Using Biometric Measurement in Real-Time as a Sympathetic System in Computer Games

Using Biometric Measurement in Real-Time as a Sympathetic System in Computer Games

Stephanie Charij (School of Computing & Mathematics, University of Derby, Derby, UK) and Andreas Oikonomou (School of Science & Technology, Nottingham Trent University, Nottingham, UK)
Copyright: © 2013 |Pages: 22
DOI: 10.4018/ijgbl.2013070103
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With the increasing potential for gaming hardware and peripherals to support biometrics, their application within the games industry for software and design should be considered. This paper assesses the ability to use a form of biometric measurement, heart rate, in real-time to improve the challenge and enjoyment of a game by catering it to individuals of varying ability. While the findings of this study are valuable to game developers interested in providing additional dimensions to gameplay and testing, they may also be useful for those researching medical or therapeutic applications for games. The results suggest that although the tested game was inherently challenging and enjoyable, the adaptive affective gameplay was not altering the game enough to induce strong physiological or emotional responses from participants. Biofeedback games lend themselves to medical applications, but adaptive affective games can be used to respond sympathetically to the player without requiring direct control of physiological responses as a form of input.
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Literature Review


Identification is the common ancestor to all biometric applications. The seminal programs adopting the use of biometrics were predominantly used for the purposes of security and identity of subjects in criminal justice (National Science and Technology Council, 2006). While these areas are still being actively researched (Planet Biometrics, 2012), identification through biometrics serves a purpose in more diverse applications and has surfaced recently within the context of video games.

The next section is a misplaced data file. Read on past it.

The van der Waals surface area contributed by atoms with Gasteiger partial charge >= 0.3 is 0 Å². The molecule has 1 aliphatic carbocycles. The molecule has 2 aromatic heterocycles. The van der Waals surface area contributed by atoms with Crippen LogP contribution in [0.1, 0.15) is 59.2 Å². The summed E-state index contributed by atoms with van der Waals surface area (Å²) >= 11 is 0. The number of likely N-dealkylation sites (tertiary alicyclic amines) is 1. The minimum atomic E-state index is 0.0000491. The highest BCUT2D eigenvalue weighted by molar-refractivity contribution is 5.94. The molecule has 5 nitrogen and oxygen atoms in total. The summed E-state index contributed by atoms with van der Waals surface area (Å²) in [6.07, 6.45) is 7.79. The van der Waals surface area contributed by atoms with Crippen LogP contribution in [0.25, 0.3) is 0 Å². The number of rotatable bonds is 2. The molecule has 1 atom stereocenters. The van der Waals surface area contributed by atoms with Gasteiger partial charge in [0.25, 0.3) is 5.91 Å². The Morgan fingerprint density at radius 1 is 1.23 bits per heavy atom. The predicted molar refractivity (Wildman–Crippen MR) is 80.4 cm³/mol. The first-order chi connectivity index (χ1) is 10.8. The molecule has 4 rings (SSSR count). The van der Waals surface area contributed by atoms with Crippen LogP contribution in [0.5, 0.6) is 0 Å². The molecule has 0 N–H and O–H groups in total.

Biometrics by definition refers to “a measurable biological and behavioural characteristic that can be used for automated recognition” (National Science and Technology Council, 2010). Put simply, the use of biometrics enables people and software to recognise a specific individual from their physical data. The characteristics that can be measured fall into two categories: behavioural (voluntary, e.g. gestures) and biological (involuntary, e.g. heart rate; Fairclough, 2007).

This study will focus on biological characteristics and in particular, psychophysiological responses, which are often measured to interpret emotions. Psychophysiological responses include: heart rate, skin conductance and muscle activity (Kivikangas, et al., 2011).

The current use of biometrics in video game hardware is limited. Motion controls recognise gestures from an individual, tracking movement data and mapping it to the screen for gameplay and control of system interfaces. In some cases such as Microsoft’s full body motion sensor, Kinect, voice recognition and facial recognition are used for player profiles and to avoid disturbance from the surrounding environment (Microsoft, 2012).

In contrast to the commercial application of biometrics, the field has been covered extensively in both applied psychology research and within the field of game evaluation (Kivikangas, et al., 2011).

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